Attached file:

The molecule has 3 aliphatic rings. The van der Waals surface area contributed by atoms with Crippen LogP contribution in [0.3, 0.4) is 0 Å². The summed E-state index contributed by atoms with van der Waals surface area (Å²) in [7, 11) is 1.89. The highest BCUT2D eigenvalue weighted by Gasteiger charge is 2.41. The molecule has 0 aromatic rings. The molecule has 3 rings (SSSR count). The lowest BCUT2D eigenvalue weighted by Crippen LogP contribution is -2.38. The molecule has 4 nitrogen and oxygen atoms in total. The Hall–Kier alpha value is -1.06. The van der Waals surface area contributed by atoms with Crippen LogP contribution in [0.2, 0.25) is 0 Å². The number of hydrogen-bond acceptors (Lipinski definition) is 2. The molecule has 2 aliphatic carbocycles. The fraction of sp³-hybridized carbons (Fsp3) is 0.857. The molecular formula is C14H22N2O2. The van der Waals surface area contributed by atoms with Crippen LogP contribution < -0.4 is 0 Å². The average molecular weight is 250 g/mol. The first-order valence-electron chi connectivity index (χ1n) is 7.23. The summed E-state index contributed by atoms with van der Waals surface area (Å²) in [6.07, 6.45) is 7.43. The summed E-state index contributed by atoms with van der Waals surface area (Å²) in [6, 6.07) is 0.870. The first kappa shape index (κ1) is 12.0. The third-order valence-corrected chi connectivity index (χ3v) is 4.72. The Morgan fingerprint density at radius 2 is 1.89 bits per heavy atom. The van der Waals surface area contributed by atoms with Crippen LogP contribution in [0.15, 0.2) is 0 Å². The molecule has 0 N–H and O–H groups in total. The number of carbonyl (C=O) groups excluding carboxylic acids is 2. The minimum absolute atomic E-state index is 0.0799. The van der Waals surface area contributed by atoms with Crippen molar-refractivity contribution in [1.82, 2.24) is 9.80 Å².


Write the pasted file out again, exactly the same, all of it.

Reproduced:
The molecule has 3 aliphatic rings. The van der Waals surface area contributed by atoms with Crippen LogP contribution in [0.3, 0.4) is 0 Å². The summed E-state index contributed by atoms with van der Waals surface area (Å²) in [7, 11) is 1.89. The highest BCUT2D eigenvalue weighted by Gasteiger charge is 2.41. The molecule has 0 aromatic rings. The molecule has 3 rings (SSSR count). The lowest BCUT2D eigenvalue weighted by Crippen LogP contribution is -2.38. The molecule has 4 nitrogen and oxygen atoms in total. The Hall–Kier alpha value is -1.06. The van der Waals surface area contributed by atoms with Crippen LogP contribution in [0.2, 0.25) is 0 Å². The number of hydrogen-bond acceptors (Lipinski definition) is 2. The molecule has 2 aliphatic carbocycles. The fraction of sp³-hybridized carbons (Fsp3) is 0.857. The molecular formula is C14H22N2O2. The van der Waals surface area contributed by atoms with Crippen LogP contribution < -0.4 is 0 Å². The average molecular weight is 250 g/mol. The first-order valence-electron chi connectivity index (χ1n) is 7.23. The summed E-state index contributed by atoms with van der Waals surface area (Å²) in [6.07, 6.45) is 7.43. The summed E-state index contributed by atoms with van der Waals surface area (Å²) in [6, 6.07) is 0.870. The first kappa shape index (κ1) is 12.0. The third-order valence-corrected chi connectivity index (χ3v) is 4.72. The Morgan fingerprint density at radius 2 is 1.89 bits per heavy atom. The van der Waals surface area contributed by atoms with Crippen LogP contribution in [0.15, 0.2) is 0 Å². The molecule has 0 N–H and O–H groups in total. The number of carbonyl (C=O) groups excluding carboxylic acids is 2. The minimum absolute atomic E-state index is 0.0799. The van der Waals surface area contributed by atoms with Crippen molar-refractivity contribution in [1.82, 2.24) is 9.80 Å².